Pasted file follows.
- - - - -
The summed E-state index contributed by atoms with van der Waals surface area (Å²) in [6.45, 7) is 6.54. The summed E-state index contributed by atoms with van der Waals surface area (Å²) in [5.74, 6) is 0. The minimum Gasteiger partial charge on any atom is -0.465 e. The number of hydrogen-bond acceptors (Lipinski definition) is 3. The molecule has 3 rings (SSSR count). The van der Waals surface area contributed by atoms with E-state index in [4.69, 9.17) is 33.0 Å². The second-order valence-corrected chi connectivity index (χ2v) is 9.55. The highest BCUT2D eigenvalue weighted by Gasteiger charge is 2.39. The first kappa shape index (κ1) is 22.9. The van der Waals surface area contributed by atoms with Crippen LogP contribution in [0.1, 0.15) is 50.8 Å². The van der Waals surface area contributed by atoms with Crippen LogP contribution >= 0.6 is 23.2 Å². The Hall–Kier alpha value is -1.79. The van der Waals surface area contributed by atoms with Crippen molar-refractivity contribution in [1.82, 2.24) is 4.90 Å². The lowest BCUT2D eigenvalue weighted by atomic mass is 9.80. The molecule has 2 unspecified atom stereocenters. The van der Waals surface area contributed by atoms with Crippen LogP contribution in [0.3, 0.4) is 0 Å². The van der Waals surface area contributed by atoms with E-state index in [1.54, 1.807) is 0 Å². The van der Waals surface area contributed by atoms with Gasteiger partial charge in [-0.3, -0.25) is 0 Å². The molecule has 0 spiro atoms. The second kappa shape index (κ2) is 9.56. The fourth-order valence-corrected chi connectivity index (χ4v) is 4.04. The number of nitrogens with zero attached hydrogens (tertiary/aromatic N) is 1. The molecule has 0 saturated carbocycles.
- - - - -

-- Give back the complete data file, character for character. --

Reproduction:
The summed E-state index contributed by atoms with van der Waals surface area (Å²) in [6.45, 7) is 6.54. The summed E-state index contributed by atoms with van der Waals surface area (Å²) in [5.74, 6) is 0. The minimum Gasteiger partial charge on any atom is -0.465 e. The number of hydrogen-bond acceptors (Lipinski definition) is 3. The molecule has 3 rings (SSSR count). The van der Waals surface area contributed by atoms with E-state index in [4.69, 9.17) is 33.0 Å². The second-order valence-corrected chi connectivity index (χ2v) is 9.55. The highest BCUT2D eigenvalue weighted by Gasteiger charge is 2.39. The first kappa shape index (κ1) is 22.9. The van der Waals surface area contributed by atoms with Crippen LogP contribution in [0.1, 0.15) is 50.8 Å². The van der Waals surface area contributed by atoms with Crippen LogP contribution >= 0.6 is 23.2 Å². The Hall–Kier alpha value is -1.79. The van der Waals surface area contributed by atoms with Crippen molar-refractivity contribution in [1.82, 2.24) is 4.90 Å². The lowest BCUT2D eigenvalue weighted by atomic mass is 9.80. The molecule has 2 unspecified atom stereocenters. The van der Waals surface area contributed by atoms with Crippen LogP contribution in [0.3, 0.4) is 0 Å². The van der Waals surface area contributed by atoms with E-state index in [1.54, 1.807) is 0 Å². The van der Waals surface area contributed by atoms with Gasteiger partial charge in [-0.3, -0.25) is 0 Å². The molecule has 0 spiro atoms. The second kappa shape index (κ2) is 9.56. The fourth-order valence-corrected chi connectivity index (χ4v) is 4.04. The number of nitrogens with zero attached hydrogens (tertiary/aromatic N) is 1. The molecule has 0 saturated carbocycles.